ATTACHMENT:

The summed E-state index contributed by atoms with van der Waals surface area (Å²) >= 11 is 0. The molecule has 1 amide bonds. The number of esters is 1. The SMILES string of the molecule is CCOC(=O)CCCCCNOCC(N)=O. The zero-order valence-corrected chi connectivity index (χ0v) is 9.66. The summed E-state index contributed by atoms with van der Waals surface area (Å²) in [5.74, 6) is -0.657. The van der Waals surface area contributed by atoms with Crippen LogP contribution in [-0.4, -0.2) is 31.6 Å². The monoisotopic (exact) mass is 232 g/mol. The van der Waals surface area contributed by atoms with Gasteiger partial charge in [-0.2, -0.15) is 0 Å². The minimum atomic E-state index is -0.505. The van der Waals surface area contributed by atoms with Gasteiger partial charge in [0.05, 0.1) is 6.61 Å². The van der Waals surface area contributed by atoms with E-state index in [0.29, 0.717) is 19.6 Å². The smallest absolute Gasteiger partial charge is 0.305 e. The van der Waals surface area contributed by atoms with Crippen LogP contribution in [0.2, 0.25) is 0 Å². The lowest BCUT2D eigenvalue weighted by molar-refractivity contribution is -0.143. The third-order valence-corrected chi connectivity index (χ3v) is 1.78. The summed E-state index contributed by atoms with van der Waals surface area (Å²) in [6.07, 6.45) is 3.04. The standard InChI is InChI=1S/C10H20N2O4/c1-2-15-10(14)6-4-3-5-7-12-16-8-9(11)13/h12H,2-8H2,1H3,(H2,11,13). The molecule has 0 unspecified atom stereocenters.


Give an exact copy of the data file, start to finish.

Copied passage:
The summed E-state index contributed by atoms with van der Waals surface area (Å²) >= 11 is 0. The molecule has 1 amide bonds. The number of esters is 1. The SMILES string of the molecule is CCOC(=O)CCCCCNOCC(N)=O. The zero-order valence-corrected chi connectivity index (χ0v) is 9.66. The summed E-state index contributed by atoms with van der Waals surface area (Å²) in [5.74, 6) is -0.657. The van der Waals surface area contributed by atoms with Crippen LogP contribution in [-0.4, -0.2) is 31.6 Å². The monoisotopic (exact) mass is 232 g/mol. The van der Waals surface area contributed by atoms with Gasteiger partial charge in [-0.2, -0.15) is 0 Å². The minimum atomic E-state index is -0.505. The van der Waals surface area contributed by atoms with Gasteiger partial charge in [0.05, 0.1) is 6.61 Å². The van der Waals surface area contributed by atoms with E-state index in [0.29, 0.717) is 19.6 Å². The smallest absolute Gasteiger partial charge is 0.305 e. The van der Waals surface area contributed by atoms with Crippen LogP contribution in [0.2, 0.25) is 0 Å². The lowest BCUT2D eigenvalue weighted by molar-refractivity contribution is -0.143. The third-order valence-corrected chi connectivity index (χ3v) is 1.78. The summed E-state index contributed by atoms with van der Waals surface area (Å²) in [6.07, 6.45) is 3.04. The standard InChI is InChI=1S/C10H20N2O4/c1-2-15-10(14)6-4-3-5-7-12-16-8-9(11)13/h12H,2-8H2,1H3,(H2,11,13). The molecule has 0 unspecified atom stereocenters.